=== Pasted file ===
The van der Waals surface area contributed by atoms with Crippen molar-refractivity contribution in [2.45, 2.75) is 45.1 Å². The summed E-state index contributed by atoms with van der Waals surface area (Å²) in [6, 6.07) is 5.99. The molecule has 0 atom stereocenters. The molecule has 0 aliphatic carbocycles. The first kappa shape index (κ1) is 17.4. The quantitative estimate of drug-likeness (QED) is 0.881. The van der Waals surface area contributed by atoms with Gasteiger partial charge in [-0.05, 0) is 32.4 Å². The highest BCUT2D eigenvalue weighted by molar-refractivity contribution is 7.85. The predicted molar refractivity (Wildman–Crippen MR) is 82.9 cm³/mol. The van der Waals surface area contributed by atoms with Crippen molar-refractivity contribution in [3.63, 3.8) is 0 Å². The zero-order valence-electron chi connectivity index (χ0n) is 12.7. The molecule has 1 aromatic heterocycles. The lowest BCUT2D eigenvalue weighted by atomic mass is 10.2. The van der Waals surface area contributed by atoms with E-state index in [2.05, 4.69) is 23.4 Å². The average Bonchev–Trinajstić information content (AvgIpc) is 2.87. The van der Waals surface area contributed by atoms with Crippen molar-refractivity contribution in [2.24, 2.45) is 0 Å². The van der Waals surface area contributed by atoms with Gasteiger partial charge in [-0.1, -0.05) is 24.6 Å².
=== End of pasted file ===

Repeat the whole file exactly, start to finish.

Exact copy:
The van der Waals surface area contributed by atoms with Crippen molar-refractivity contribution in [2.45, 2.75) is 45.1 Å². The summed E-state index contributed by atoms with van der Waals surface area (Å²) in [6, 6.07) is 5.99. The molecule has 0 atom stereocenters. The molecule has 0 aliphatic carbocycles. The first kappa shape index (κ1) is 17.4. The quantitative estimate of drug-likeness (QED) is 0.881. The van der Waals surface area contributed by atoms with Gasteiger partial charge in [-0.05, 0) is 32.4 Å². The highest BCUT2D eigenvalue weighted by molar-refractivity contribution is 7.85. The predicted molar refractivity (Wildman–Crippen MR) is 82.9 cm³/mol. The van der Waals surface area contributed by atoms with Crippen molar-refractivity contribution in [3.63, 3.8) is 0 Å². The zero-order valence-electron chi connectivity index (χ0n) is 12.7. The molecule has 1 aromatic heterocycles. The lowest BCUT2D eigenvalue weighted by atomic mass is 10.2. The van der Waals surface area contributed by atoms with E-state index in [2.05, 4.69) is 23.4 Å². The average Bonchev–Trinajstić information content (AvgIpc) is 2.87. The van der Waals surface area contributed by atoms with Crippen molar-refractivity contribution in [2.24, 2.45) is 0 Å². The van der Waals surface area contributed by atoms with Gasteiger partial charge in [-0.1, -0.05) is 24.6 Å².